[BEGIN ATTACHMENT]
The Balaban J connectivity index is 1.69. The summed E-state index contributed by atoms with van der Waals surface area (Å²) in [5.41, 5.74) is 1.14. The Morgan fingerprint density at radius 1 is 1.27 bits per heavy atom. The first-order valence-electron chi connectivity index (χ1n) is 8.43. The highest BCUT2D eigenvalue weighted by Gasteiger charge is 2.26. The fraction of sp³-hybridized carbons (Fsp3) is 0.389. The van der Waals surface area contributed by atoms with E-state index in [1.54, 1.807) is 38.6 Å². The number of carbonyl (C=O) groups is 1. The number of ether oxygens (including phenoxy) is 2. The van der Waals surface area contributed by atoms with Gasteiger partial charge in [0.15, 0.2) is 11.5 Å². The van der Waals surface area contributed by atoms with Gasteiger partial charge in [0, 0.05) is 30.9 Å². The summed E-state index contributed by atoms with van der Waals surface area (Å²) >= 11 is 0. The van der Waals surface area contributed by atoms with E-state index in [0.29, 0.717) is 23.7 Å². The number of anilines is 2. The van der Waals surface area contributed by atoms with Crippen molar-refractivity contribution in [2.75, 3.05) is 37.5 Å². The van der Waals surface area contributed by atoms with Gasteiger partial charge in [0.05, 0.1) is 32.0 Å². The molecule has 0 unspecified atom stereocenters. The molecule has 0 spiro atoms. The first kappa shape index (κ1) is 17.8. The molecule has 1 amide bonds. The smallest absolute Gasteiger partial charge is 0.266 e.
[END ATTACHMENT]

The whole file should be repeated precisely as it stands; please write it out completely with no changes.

The Balaban J connectivity index is 1.69. The summed E-state index contributed by atoms with van der Waals surface area (Å²) in [5.41, 5.74) is 1.14. The Morgan fingerprint density at radius 1 is 1.27 bits per heavy atom. The first-order valence-electron chi connectivity index (χ1n) is 8.43. The highest BCUT2D eigenvalue weighted by Gasteiger charge is 2.26. The fraction of sp³-hybridized carbons (Fsp3) is 0.389. The van der Waals surface area contributed by atoms with E-state index in [1.54, 1.807) is 38.6 Å². The number of carbonyl (C=O) groups is 1. The number of ether oxygens (including phenoxy) is 2. The van der Waals surface area contributed by atoms with Gasteiger partial charge in [0.15, 0.2) is 11.5 Å². The van der Waals surface area contributed by atoms with Gasteiger partial charge in [0, 0.05) is 30.9 Å². The summed E-state index contributed by atoms with van der Waals surface area (Å²) >= 11 is 0. The van der Waals surface area contributed by atoms with E-state index in [0.29, 0.717) is 23.7 Å². The number of anilines is 2. The van der Waals surface area contributed by atoms with Crippen molar-refractivity contribution in [2.75, 3.05) is 37.5 Å². The van der Waals surface area contributed by atoms with Gasteiger partial charge in [0.05, 0.1) is 32.0 Å². The molecule has 0 unspecified atom stereocenters. The molecule has 0 spiro atoms. The first kappa shape index (κ1) is 17.8. The molecule has 1 amide bonds. The smallest absolute Gasteiger partial charge is 0.266 e.